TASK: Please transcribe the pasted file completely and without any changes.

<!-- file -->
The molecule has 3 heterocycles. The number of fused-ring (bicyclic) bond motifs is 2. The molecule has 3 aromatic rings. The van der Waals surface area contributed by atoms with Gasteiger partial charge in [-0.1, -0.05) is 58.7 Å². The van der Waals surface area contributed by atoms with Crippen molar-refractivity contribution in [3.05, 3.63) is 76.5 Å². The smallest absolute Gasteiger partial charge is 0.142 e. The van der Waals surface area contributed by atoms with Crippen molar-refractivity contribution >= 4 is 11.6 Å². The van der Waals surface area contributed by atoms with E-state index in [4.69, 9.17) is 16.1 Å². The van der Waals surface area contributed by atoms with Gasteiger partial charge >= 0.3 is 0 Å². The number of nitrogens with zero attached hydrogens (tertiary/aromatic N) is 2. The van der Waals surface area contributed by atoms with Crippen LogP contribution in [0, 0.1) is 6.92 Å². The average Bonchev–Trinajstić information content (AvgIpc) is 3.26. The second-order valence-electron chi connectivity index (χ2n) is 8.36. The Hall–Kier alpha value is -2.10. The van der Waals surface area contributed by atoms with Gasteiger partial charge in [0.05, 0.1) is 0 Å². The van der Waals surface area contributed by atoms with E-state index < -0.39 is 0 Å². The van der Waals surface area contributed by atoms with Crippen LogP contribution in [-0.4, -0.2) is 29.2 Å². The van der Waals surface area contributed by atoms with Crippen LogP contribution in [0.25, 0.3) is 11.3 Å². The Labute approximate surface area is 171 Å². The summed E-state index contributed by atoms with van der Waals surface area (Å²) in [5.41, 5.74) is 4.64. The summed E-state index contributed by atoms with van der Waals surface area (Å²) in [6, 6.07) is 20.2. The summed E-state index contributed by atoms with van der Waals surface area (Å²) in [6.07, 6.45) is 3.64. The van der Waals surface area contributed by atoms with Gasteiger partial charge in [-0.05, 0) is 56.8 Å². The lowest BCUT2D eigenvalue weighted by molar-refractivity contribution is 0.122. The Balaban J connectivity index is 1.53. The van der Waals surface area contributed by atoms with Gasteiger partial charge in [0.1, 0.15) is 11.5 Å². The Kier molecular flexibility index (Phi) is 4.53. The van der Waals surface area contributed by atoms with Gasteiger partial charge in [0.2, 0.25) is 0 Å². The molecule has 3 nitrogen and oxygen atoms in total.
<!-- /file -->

The molecule has 3 heterocycles. The number of fused-ring (bicyclic) bond motifs is 2. The molecule has 3 aromatic rings. The van der Waals surface area contributed by atoms with Gasteiger partial charge in [-0.1, -0.05) is 58.7 Å². The van der Waals surface area contributed by atoms with Crippen molar-refractivity contribution in [3.05, 3.63) is 76.5 Å². The smallest absolute Gasteiger partial charge is 0.142 e. The van der Waals surface area contributed by atoms with Crippen molar-refractivity contribution >= 4 is 11.6 Å². The van der Waals surface area contributed by atoms with E-state index in [4.69, 9.17) is 16.1 Å². The van der Waals surface area contributed by atoms with Gasteiger partial charge >= 0.3 is 0 Å². The number of nitrogens with zero attached hydrogens (tertiary/aromatic N) is 2. The van der Waals surface area contributed by atoms with Crippen LogP contribution in [0, 0.1) is 6.92 Å². The average Bonchev–Trinajstić information content (AvgIpc) is 3.26. The second-order valence-electron chi connectivity index (χ2n) is 8.36. The Hall–Kier alpha value is -2.10. The van der Waals surface area contributed by atoms with Gasteiger partial charge in [0.05, 0.1) is 0 Å². The van der Waals surface area contributed by atoms with E-state index < -0.39 is 0 Å². The van der Waals surface area contributed by atoms with Crippen LogP contribution in [-0.4, -0.2) is 29.2 Å². The van der Waals surface area contributed by atoms with Crippen LogP contribution in [0.25, 0.3) is 11.3 Å². The Labute approximate surface area is 171 Å². The summed E-state index contributed by atoms with van der Waals surface area (Å²) in [5.41, 5.74) is 4.64. The summed E-state index contributed by atoms with van der Waals surface area (Å²) in [6, 6.07) is 20.2. The summed E-state index contributed by atoms with van der Waals surface area (Å²) in [6.07, 6.45) is 3.64. The van der Waals surface area contributed by atoms with Gasteiger partial charge in [-0.05, 0) is 56.8 Å². The lowest BCUT2D eigenvalue weighted by molar-refractivity contribution is 0.122. The Balaban J connectivity index is 1.53. The van der Waals surface area contributed by atoms with Gasteiger partial charge in [0.1, 0.15) is 11.5 Å². The Kier molecular flexibility index (Phi) is 4.53. The van der Waals surface area contributed by atoms with Gasteiger partial charge in [0.2, 0.25) is 0 Å². The molecule has 3 nitrogen and oxygen atoms in total.